Richard Phillips, captain of the American-flagged container ship Maersk Alabama, was rescued when Navy sharpshooters on the U.S. destroyer Bainbridge killed the three pirates holding him hostage in small motorized lifeboat. Phillips had surrendered himself to the pirates last Wednesday, when the ship was hijacked in the Indian Ocean, in order to save his crew.
President Barack Obama authorized the use of force against the pirates Saturday if the captain's life was in imminent danger. After naval personnel observed a pirate pointing a gun at Phillips and obtained clear shots at all three, the order for force was given, according to news agency accounts. Special Forces then boarded the lifeboat, where they found Phillips tied up, but unharmed.
A fourth pirate surrendered to U.S. forces over the weekend in order receive medical treatment for an injury he sustained during the hijacking. Justice Department officials are weighing options for his prosecution, either by charging him in the United States or turning him over to Kenya, where dozens of pirates have been prosecuted in recent years.
"He's in military custody right now," FBI spokesman John Miller told the AP. "That will change as this becomes more of a criminal issue than a military issue." Piracy and hostage-taking carry life sentences under U.S. law.
On Monday, President Obama said the United States would seek to stop the threat of piracy."I want to be very clear that we are resolved to halt the rise of piracy in that region and to achieve that goal, we're going to have to continue to work with our partners to prevent future attacks," he said while speaking at a Transportation Department event.
Defense Secretary Robert Gates told students and faculty at an event at the Marine Corps War College Monday that "all I can tell you is I am confident we will be spending a lot of time in the situation room over the next few weeks trying to figure out what in the world to do about this problem," according to the Associated Press.
Separately, militant Islamist insurgents fired mortars toward U.S. congressman Donald Payne's aircraft as he left Somalia on Monday after a rare visit by a U.S. politician to the Horn of Africa nation. Payne, a New Jersey Democrat, was unharmed.
The episode has renewed the debate over whether crews on commercial vessels should be armed, particularly when traveling in dangerous waters such as those off the coast of East Africa. But ship owners are largely opposed to the idea, concerned about their own liability, the safety of sailors, and the potential that armed crews will only aggravate already tense situations at sea.
Others believe that better law enforcement ashore is needed and that armed crews will always be outgunned by pirates flush with ransom money. "If we arm our crews with light machine guns, they can probably buy heavy machine guns," Arthur Bowring, the managing director of the Hong Kong Shipowners Association, told the New York Times. "And if we buy light rocket launchers, they can buy heavy ones."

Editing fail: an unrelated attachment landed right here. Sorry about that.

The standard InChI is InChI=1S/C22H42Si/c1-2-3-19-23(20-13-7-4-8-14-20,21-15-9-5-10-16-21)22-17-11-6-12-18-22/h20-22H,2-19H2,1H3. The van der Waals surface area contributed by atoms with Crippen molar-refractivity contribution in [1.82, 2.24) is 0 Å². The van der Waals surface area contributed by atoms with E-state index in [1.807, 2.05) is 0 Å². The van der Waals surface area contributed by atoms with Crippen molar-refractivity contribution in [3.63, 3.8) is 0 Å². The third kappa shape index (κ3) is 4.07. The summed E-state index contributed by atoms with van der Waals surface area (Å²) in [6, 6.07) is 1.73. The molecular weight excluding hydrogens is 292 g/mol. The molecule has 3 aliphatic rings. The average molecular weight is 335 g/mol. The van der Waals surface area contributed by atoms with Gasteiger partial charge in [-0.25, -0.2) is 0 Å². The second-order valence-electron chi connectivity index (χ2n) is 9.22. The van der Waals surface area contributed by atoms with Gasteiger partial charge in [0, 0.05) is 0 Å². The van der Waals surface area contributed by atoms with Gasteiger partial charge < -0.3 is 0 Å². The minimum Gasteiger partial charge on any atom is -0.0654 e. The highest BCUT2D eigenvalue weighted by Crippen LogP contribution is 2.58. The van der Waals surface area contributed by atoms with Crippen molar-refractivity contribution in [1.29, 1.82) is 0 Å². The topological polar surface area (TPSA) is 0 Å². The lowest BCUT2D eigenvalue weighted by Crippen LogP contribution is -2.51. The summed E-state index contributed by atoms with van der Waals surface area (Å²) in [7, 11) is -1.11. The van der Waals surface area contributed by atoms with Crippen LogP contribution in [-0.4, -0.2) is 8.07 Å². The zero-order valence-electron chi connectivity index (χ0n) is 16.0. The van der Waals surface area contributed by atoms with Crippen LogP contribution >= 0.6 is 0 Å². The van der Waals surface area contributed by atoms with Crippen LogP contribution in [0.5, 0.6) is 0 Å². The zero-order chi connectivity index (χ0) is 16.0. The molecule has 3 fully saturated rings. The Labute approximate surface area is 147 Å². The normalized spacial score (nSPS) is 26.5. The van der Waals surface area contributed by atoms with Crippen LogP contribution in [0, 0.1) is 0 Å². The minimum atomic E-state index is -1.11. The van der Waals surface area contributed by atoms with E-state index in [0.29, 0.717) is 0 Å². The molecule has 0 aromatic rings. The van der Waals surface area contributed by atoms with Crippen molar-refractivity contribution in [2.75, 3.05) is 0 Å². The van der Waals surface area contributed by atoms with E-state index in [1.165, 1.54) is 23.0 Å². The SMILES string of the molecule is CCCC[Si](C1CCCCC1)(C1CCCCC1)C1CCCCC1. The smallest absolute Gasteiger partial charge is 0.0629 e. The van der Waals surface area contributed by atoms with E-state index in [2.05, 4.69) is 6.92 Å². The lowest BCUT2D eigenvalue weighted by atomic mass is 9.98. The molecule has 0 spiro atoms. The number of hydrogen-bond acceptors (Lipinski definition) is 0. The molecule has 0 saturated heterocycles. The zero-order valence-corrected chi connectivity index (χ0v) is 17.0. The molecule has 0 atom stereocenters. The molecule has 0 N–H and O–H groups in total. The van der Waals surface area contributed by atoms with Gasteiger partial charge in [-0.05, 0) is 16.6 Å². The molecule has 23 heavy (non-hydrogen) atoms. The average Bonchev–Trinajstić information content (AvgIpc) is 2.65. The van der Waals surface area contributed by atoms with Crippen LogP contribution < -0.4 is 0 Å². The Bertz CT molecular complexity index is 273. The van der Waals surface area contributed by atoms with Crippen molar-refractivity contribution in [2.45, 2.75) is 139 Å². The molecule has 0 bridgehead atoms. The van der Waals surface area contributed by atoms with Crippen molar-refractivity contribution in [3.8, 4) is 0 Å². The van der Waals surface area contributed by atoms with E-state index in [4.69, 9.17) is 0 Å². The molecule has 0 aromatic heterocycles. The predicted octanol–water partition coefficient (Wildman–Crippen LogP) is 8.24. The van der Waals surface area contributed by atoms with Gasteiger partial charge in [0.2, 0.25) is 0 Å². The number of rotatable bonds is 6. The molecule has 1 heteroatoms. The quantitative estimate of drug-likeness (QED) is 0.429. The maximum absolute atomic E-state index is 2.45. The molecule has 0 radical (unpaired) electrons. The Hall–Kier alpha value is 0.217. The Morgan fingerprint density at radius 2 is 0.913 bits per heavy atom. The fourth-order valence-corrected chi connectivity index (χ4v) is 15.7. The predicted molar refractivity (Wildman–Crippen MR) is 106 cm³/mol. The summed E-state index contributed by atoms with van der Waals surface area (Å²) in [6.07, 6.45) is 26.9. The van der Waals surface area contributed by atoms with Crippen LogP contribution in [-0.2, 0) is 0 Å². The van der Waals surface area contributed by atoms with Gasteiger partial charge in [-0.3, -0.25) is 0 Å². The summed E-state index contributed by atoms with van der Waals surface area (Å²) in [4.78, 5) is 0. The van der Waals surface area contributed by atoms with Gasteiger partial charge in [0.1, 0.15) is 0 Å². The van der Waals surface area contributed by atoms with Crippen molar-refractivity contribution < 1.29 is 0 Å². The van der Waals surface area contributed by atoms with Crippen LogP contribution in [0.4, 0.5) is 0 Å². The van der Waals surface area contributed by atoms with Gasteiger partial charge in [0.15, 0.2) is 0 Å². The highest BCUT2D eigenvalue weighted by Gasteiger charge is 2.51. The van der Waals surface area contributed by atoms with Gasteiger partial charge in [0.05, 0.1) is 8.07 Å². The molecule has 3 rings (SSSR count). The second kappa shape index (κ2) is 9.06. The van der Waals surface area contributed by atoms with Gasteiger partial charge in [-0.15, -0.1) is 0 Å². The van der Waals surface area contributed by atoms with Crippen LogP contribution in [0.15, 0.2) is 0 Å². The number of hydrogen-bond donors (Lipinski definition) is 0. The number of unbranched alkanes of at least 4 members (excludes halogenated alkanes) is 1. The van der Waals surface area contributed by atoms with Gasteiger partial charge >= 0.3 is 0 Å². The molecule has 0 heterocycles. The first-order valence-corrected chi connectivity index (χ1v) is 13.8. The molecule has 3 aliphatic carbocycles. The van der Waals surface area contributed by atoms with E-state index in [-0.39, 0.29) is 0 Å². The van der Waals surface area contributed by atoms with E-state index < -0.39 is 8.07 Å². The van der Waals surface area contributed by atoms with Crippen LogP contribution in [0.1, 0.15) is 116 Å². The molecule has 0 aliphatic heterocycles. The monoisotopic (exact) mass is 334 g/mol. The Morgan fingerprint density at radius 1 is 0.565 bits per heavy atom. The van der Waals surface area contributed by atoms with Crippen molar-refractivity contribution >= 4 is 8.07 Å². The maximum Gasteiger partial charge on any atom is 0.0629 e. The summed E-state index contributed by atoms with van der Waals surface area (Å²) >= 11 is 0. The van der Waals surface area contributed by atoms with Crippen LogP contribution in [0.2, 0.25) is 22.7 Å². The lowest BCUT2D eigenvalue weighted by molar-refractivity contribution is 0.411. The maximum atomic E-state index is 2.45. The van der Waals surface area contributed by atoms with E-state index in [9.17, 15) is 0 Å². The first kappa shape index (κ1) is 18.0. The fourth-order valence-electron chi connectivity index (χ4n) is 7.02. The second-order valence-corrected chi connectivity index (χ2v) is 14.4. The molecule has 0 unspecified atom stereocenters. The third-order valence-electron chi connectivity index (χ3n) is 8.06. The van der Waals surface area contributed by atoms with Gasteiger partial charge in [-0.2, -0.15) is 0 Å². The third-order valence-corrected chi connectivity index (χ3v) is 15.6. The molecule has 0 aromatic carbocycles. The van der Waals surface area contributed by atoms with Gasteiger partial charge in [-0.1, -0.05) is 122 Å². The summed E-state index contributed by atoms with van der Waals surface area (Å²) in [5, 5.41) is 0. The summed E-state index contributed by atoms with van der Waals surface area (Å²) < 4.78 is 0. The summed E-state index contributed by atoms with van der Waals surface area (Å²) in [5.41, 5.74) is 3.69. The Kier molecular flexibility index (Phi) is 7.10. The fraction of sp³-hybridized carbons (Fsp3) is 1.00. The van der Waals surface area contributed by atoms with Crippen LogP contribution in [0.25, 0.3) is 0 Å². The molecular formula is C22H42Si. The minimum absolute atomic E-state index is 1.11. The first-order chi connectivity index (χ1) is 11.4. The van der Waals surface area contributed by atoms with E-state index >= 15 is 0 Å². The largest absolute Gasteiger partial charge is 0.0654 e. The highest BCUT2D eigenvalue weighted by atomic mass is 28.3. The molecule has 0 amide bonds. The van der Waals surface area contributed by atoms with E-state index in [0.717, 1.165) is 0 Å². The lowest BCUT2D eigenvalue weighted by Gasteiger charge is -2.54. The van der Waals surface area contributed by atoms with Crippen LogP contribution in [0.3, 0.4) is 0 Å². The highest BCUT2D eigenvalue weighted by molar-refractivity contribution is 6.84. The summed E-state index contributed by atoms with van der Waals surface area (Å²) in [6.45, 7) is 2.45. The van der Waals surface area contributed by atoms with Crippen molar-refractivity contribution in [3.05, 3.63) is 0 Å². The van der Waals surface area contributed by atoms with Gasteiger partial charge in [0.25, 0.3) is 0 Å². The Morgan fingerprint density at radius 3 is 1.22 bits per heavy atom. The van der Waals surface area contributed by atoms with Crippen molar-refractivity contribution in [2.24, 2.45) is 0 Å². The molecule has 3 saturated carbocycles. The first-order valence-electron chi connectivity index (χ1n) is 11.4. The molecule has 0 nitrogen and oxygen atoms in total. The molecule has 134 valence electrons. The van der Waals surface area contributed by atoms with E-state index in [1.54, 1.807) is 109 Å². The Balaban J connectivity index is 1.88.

Other analysts are adamant that the threat of piracy cannot be solved with naval efforts alone. "Any comprehensive solution to this problem has to address instability ashore," says Derek Reveron, a professor of national security affairs at the U.S. Naval War College. "[But] there is no effective government or security institutions [in Somalia] that can stop this wave of ship hijackings," adding that armed groups onshore have been very effective at putting out-of-work fisherman with knowledge of local waters at work as pirates.
The operation Sunday has provoked calls by pirates for future attacks on U.S. ships. "We will intensify our attacks even reaching very far away from Somalia waters, and next time we get American citizens... they [should] expect no mercy from us," one pirate told the Associated Press by telephone.
While the U.S. captain was rescued unharmed with no ransom paid, other hijackings and attempted rescues over the weekend were a reminder that all such operations do not end as well. A French yacht owner was killed on Friday, along with several of the Somali pirates holding passengers hostage, when French commandos stormed the vessel in the waters off Somalia. And on Saturday, pirates hijacked an Italian-flagged tugboat off the coast of northern Somalia with 16 crew members aboard. The Italian foreign and defense ministries are still working to free the crew.
While the international community can work to make it harder for pirate vessels to stalk the coast of Somalia, preventing attacks may prove impossible. "No country or naval coalitions has the capacity to monitor the Gulf of Aden, an area four times the size of France," says Reveron. "Vast amounts of intelligence are required to locate pirates. Unless there is an attack, warships are unlikely to find pirate ships, which do not stand out from other fishing vessels," adding that the threat comes at time when naval budgets to a fraction of their former strength.